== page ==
I love you ha!

So tell us about Moist.

Moist is a late night advice talk show that takes place in the bathtub. The premise is coming from the word itself –I talk about the things that make people uncomfortable. The reason for the bathtub is because I am really busy and a couple of weeks ago I was in the bath relaxing and I couldn’t relax, so I started an Instagram live. People were really responding. I think the reason I haven’t received too much hate so far is because with Facebook Live, it’s my friends and people who have chosen to like my page. When I’ve been on a television show, I’ve noticed that about one third of those comments would be “slut” “whore” “who’s this girl?” You laugh at it.

Do you feel comfortable in a bath with a bunch of people watching you?                                       

So comfortable. The angle of the camera is so great that whenever I see it I think: I look amazing! I’m in my bath, I’m relaxing, it’s warm. 

What do you think of my trolling situation?

I think there’s a lot of people who are really sad and not happy with their lives. It’s an outlet to be able to attack someone you don’t really interact with. People think they can say whatever they want and they can! I’m sure she would be lovely if you saw her in person. She would probably be polite and she’s probably a fine mother. Women are sometimes so used to seeing hatred against women, that that’s where they’re comfortable. 

Maybe internalized misogyny?

Yeah maybe they wouldn’t even pick a target that would be a man because it doesn’t even occur to them. Victims are women. If I’m going to victimize someone who would it be? Oh obviously a woman, a younger woman. I feel sad for someone who takes time in their precious, precious life to seek out someone who is living their dreams and attack them for it.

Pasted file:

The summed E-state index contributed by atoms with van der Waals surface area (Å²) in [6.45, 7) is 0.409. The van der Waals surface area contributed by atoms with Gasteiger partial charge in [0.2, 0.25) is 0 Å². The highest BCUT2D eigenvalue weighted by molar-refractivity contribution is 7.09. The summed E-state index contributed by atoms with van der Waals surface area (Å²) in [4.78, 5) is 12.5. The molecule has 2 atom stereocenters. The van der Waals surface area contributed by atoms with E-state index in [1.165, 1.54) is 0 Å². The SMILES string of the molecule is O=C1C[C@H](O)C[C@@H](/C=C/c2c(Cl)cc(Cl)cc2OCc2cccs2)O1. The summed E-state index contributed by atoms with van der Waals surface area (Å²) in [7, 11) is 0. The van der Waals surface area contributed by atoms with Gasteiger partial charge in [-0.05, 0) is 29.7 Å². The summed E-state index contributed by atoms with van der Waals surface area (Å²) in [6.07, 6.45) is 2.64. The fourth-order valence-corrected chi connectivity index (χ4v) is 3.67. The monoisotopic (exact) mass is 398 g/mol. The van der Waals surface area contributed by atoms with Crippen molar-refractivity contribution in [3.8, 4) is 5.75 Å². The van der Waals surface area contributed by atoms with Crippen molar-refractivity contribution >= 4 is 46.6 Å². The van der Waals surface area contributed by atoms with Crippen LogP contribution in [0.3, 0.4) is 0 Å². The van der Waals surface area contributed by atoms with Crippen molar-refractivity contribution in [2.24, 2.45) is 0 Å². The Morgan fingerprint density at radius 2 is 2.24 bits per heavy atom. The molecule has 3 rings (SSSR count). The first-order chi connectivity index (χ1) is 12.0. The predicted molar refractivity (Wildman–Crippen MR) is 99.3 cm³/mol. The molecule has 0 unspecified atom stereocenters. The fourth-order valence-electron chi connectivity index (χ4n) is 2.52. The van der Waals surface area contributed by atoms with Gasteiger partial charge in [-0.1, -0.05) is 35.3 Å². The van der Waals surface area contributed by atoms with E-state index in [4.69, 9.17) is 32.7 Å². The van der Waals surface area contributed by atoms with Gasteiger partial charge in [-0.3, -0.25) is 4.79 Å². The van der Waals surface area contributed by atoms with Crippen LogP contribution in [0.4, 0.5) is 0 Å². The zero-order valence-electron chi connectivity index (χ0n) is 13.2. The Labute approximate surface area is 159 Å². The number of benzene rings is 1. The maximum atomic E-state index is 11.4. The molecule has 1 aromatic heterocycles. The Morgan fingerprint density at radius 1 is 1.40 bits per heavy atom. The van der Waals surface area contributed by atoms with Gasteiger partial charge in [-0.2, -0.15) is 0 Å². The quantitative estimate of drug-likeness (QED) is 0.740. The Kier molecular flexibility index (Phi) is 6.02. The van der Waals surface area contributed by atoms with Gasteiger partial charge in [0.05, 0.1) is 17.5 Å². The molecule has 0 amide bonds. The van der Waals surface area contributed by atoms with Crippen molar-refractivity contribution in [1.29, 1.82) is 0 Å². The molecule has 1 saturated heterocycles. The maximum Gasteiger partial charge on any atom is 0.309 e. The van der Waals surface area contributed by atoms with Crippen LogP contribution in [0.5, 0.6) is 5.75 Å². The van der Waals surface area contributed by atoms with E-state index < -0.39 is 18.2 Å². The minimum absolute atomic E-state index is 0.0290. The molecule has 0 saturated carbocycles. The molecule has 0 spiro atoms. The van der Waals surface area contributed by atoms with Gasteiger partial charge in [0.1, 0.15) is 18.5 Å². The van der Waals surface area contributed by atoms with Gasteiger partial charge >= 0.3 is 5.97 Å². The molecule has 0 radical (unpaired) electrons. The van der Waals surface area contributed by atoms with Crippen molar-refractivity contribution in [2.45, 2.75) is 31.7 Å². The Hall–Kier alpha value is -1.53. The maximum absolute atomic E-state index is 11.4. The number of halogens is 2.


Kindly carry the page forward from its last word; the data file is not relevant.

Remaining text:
I actually discovered that this woman is the sister to my boyfriend’s ex-wife. Maybe she thinks she is doing this to help her sister?

But that’s even sadder to me. To think that you could help your sister by cutting someone else down. That isn’t a great reflection on what you think about your sister – that she’s only going to be able to compete if the competition is chopped down. For example, the other day I was at a restaurant and I was eating by myself because, you know, I’m fucking confident. There was this group of three young girls gossiping and being cute. They were talking about different women and were like “she not that hot”. I wanted so badly to say “other women are not the enemy”. Women see each other as competition. 

Well is that because that’s how men make us feel?

I don’t like to say anything more about men making us anything. That’s a victim consciousness perpetuation. It takes two to tango baby. We are lucky enough to be in a time now where women can follow their dreams and I don’t like to blame men. Men haven’t done this, we have done this, we humans. Part of healing is to stop blaming men. I hate the idea of the victim asking the oppressor for rights. 

Thanks Abby, I might print this whole thing out on a tea towel and keep it handy.

Please do!

What say you, reader? Let us know your opinion in the comments, but please try to refrain from slut-shaming. Love is the answer!

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2 COMMENTS

  1. I am the mother of two grown daughters and 4 young grandchildren, and if you were in my park I assure you, the performance would be met with an unharnessed curiosity. This is your art, you live in a city of artists, I would think New Yorkers expect the creativity to flow on every corner. We should be teaching our children to embrace the unexpected. My grandchildren would watch with appreciation and try to emulate the performance or pepper you with questions. All that person succeeded in doing was stifling her children’s creativity by imposing her restricted views upon them. Shame on her.

  2. As an old slut who still goes upside-down with abandon, I love this. Yet, it seems as though the woman who wrote harshly towards you was in pain over her sister’s broken heart and your place in that story. It’s less like slut-shaming and more like protecting the agony of a woman scorned.